When it comes to buying a ski jacket for the winter, some people aren’t that bothered about how well it will hold up outside of the resort boundary. Why? Well, believe it or not, not everyone is that fussed about waking up at 6am and schlepping themselves, and a whole bunch of backcountry ski gear, into the most unreachable echelons of the mountain range. Yes, some people just want to knock about on the resort runs, looking fly while they shred the pistes and muck about at the park. And, to be fair, who can blame them? It makes for an easier life if nothing else.

The Dope Annok has a very respectable, and surprisingly practical to be fair, 15k / 15k rating on the waterproofing and breathability front. Not the highest levels of protection on this list by any stretch but when you consider the very reasonable RRP of £158 it actually works out as a bit of a bargain. Respect to Dope for the eco-insulation that’s derived from 60% plant-based processing, and the implementation of a truly biblical front pocket. If you’ve taken to reading Dune / any other absolutely enormous book on the chairlifts between runs, you’re well catered for here.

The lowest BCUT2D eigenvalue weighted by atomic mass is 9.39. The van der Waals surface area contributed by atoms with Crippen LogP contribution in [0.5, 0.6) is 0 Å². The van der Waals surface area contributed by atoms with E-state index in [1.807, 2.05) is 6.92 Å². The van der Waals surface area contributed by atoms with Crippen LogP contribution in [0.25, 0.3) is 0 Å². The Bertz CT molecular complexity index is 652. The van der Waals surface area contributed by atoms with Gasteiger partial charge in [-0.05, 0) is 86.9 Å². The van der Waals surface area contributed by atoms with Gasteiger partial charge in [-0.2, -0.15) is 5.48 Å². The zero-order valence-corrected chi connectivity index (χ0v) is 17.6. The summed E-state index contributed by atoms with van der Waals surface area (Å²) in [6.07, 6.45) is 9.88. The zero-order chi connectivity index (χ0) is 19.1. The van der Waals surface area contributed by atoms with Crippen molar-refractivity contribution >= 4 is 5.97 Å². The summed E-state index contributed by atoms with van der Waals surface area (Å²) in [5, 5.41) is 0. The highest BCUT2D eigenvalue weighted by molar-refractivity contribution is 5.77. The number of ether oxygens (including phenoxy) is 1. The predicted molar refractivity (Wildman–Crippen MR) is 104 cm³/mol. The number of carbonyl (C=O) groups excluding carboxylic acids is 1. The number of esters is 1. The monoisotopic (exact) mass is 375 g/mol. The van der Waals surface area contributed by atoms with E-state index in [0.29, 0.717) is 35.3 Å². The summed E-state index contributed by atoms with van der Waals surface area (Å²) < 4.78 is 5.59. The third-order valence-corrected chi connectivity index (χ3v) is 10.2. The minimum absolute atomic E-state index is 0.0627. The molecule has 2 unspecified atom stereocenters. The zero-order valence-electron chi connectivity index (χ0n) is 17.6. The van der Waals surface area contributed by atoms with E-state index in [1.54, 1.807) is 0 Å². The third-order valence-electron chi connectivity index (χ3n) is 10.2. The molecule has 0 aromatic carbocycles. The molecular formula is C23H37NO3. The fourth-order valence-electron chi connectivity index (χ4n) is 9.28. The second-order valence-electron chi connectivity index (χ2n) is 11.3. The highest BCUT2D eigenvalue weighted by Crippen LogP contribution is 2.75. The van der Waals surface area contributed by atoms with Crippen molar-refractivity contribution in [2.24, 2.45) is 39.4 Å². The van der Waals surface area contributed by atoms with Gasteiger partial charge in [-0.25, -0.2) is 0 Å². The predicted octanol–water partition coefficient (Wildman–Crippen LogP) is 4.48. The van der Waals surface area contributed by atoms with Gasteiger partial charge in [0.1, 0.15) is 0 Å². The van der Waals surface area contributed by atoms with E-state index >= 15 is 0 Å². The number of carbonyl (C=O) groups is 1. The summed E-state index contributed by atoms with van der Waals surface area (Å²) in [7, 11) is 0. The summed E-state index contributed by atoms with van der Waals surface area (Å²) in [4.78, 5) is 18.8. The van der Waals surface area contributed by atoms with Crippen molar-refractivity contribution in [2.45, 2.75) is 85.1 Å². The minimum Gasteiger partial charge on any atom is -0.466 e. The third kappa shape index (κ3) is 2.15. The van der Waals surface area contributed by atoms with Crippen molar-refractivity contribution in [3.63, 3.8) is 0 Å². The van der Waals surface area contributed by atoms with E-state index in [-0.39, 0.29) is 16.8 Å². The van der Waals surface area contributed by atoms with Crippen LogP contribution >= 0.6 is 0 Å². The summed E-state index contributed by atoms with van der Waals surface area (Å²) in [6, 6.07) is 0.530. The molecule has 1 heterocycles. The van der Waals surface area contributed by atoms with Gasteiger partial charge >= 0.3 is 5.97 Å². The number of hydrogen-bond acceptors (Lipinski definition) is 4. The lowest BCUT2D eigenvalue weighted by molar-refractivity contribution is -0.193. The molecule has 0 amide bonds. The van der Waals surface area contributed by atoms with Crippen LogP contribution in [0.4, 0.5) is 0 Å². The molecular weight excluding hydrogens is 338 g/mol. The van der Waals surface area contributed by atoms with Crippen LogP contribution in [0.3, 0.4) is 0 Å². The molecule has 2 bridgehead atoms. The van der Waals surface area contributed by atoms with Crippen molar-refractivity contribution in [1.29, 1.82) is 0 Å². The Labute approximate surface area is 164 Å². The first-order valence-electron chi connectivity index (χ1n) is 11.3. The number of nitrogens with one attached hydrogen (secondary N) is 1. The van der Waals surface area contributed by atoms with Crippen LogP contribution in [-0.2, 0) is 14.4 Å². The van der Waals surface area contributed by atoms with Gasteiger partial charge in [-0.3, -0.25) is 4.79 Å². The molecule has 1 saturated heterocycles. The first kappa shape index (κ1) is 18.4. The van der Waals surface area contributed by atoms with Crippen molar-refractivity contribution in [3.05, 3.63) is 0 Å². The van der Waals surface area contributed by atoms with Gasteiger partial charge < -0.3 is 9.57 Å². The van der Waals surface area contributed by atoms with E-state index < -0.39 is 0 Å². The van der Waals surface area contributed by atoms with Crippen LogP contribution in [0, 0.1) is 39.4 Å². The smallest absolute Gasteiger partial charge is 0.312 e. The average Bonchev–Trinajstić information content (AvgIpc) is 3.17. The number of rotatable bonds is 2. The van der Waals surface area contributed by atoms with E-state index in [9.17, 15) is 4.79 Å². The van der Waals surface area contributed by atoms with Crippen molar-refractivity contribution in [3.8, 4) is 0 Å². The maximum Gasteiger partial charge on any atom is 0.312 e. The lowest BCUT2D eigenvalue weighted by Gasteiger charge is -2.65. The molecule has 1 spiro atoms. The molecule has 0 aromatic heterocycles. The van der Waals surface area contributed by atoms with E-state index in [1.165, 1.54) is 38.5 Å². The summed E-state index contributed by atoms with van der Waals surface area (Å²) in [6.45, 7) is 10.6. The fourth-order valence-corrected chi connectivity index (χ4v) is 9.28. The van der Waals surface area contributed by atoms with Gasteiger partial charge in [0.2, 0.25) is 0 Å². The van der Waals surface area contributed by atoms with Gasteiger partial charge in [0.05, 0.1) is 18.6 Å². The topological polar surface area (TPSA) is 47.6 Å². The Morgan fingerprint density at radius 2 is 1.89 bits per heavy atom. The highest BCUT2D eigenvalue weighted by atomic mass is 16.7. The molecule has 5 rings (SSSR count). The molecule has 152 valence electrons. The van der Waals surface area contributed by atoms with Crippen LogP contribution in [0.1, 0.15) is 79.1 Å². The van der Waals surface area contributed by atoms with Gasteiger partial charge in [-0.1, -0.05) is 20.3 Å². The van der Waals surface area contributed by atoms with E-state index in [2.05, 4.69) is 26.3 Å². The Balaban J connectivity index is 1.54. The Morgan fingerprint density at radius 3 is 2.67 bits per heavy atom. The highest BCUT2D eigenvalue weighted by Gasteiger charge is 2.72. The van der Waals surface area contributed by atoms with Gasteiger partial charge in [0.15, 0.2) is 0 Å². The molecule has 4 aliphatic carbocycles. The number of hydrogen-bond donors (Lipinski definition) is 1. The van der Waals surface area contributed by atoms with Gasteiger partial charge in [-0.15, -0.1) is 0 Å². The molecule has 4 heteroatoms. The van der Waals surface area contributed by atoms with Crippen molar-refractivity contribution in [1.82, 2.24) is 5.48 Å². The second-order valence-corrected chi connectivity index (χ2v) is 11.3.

Functional, fashionable, and unlikely to bankrupt you; there really is a lot to like about this ski jacket. If you’re all about making the most of life within the boundaries of the piste this winter, this could be just the product you’ve been looking for.

This product was selected for our Ski 100.

Read our Dope Annok ski jacket review.

FW Women’s Manifest Tour 3-Layer Ski Jacket

Price: £450 / 500€ / $550